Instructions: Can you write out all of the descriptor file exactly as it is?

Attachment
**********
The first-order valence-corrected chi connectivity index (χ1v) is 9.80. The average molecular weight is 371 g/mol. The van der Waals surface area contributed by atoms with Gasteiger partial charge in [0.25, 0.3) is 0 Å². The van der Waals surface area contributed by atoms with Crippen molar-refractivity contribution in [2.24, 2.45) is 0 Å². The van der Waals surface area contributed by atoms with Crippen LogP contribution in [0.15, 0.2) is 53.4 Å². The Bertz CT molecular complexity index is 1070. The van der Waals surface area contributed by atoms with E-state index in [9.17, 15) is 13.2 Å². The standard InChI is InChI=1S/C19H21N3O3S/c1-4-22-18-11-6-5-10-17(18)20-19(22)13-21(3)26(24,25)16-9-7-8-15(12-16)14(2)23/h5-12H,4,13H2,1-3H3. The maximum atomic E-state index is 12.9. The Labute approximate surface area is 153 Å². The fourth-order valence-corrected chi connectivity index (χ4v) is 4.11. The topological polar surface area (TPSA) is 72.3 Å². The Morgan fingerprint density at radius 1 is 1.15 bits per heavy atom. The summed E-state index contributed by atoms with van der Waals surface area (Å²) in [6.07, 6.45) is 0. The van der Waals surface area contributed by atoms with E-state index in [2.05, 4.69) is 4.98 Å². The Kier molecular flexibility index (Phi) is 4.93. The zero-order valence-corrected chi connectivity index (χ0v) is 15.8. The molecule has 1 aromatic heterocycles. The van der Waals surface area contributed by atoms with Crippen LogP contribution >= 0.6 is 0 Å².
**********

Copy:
The first-order valence-corrected chi connectivity index (χ1v) is 9.80. The average molecular weight is 371 g/mol. The van der Waals surface area contributed by atoms with Gasteiger partial charge in [0.25, 0.3) is 0 Å². The van der Waals surface area contributed by atoms with Crippen molar-refractivity contribution in [2.24, 2.45) is 0 Å². The van der Waals surface area contributed by atoms with Crippen LogP contribution in [0.15, 0.2) is 53.4 Å². The Bertz CT molecular complexity index is 1070. The van der Waals surface area contributed by atoms with E-state index in [9.17, 15) is 13.2 Å². The standard InChI is InChI=1S/C19H21N3O3S/c1-4-22-18-11-6-5-10-17(18)20-19(22)13-21(3)26(24,25)16-9-7-8-15(12-16)14(2)23/h5-12H,4,13H2,1-3H3. The maximum atomic E-state index is 12.9. The Labute approximate surface area is 153 Å². The fourth-order valence-corrected chi connectivity index (χ4v) is 4.11. The topological polar surface area (TPSA) is 72.3 Å². The Morgan fingerprint density at radius 1 is 1.15 bits per heavy atom. The summed E-state index contributed by atoms with van der Waals surface area (Å²) in [6.07, 6.45) is 0. The van der Waals surface area contributed by atoms with E-state index in [2.05, 4.69) is 4.98 Å². The Kier molecular flexibility index (Phi) is 4.93. The zero-order valence-corrected chi connectivity index (χ0v) is 15.8. The molecule has 1 aromatic heterocycles. The van der Waals surface area contributed by atoms with Crippen LogP contribution >= 0.6 is 0 Å².